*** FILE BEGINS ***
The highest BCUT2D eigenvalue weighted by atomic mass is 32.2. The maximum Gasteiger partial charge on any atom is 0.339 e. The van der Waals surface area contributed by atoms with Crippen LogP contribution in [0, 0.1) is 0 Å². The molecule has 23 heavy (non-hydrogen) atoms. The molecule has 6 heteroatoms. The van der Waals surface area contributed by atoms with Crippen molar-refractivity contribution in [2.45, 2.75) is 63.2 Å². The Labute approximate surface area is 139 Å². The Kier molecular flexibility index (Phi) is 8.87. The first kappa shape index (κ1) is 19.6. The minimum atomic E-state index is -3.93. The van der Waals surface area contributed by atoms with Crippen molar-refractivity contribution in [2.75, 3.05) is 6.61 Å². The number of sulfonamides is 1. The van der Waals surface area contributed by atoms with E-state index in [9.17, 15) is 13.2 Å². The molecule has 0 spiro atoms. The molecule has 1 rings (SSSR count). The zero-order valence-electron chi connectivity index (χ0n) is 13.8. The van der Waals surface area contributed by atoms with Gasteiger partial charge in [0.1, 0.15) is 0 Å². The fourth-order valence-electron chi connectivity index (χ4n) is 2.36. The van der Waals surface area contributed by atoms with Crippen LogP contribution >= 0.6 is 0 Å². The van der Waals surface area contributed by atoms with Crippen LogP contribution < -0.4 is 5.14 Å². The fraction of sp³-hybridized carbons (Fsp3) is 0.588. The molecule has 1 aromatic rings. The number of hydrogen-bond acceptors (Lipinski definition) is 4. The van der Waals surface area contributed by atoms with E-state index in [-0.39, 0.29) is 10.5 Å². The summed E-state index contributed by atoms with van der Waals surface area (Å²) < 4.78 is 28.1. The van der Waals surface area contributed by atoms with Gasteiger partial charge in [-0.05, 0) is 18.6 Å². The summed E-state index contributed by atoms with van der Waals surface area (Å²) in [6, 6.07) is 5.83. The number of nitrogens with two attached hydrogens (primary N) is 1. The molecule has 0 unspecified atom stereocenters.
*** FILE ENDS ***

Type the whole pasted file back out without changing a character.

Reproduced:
The highest BCUT2D eigenvalue weighted by atomic mass is 32.2. The maximum Gasteiger partial charge on any atom is 0.339 e. The van der Waals surface area contributed by atoms with Crippen LogP contribution in [0, 0.1) is 0 Å². The molecule has 23 heavy (non-hydrogen) atoms. The molecule has 6 heteroatoms. The van der Waals surface area contributed by atoms with Crippen molar-refractivity contribution in [2.45, 2.75) is 63.2 Å². The Labute approximate surface area is 139 Å². The Kier molecular flexibility index (Phi) is 8.87. The first kappa shape index (κ1) is 19.6. The minimum atomic E-state index is -3.93. The van der Waals surface area contributed by atoms with Crippen molar-refractivity contribution in [2.75, 3.05) is 6.61 Å². The number of sulfonamides is 1. The van der Waals surface area contributed by atoms with E-state index in [9.17, 15) is 13.2 Å². The molecule has 0 spiro atoms. The molecule has 1 rings (SSSR count). The zero-order valence-electron chi connectivity index (χ0n) is 13.8. The van der Waals surface area contributed by atoms with Gasteiger partial charge in [0.1, 0.15) is 0 Å². The fourth-order valence-electron chi connectivity index (χ4n) is 2.36. The van der Waals surface area contributed by atoms with Crippen LogP contribution >= 0.6 is 0 Å². The van der Waals surface area contributed by atoms with Crippen LogP contribution < -0.4 is 5.14 Å². The fraction of sp³-hybridized carbons (Fsp3) is 0.588. The molecule has 1 aromatic rings. The number of hydrogen-bond acceptors (Lipinski definition) is 4. The van der Waals surface area contributed by atoms with E-state index in [-0.39, 0.29) is 10.5 Å². The summed E-state index contributed by atoms with van der Waals surface area (Å²) < 4.78 is 28.1. The van der Waals surface area contributed by atoms with Gasteiger partial charge in [-0.05, 0) is 18.6 Å². The summed E-state index contributed by atoms with van der Waals surface area (Å²) in [6, 6.07) is 5.83. The number of nitrogens with two attached hydrogens (primary N) is 1. The molecule has 0 unspecified atom stereocenters.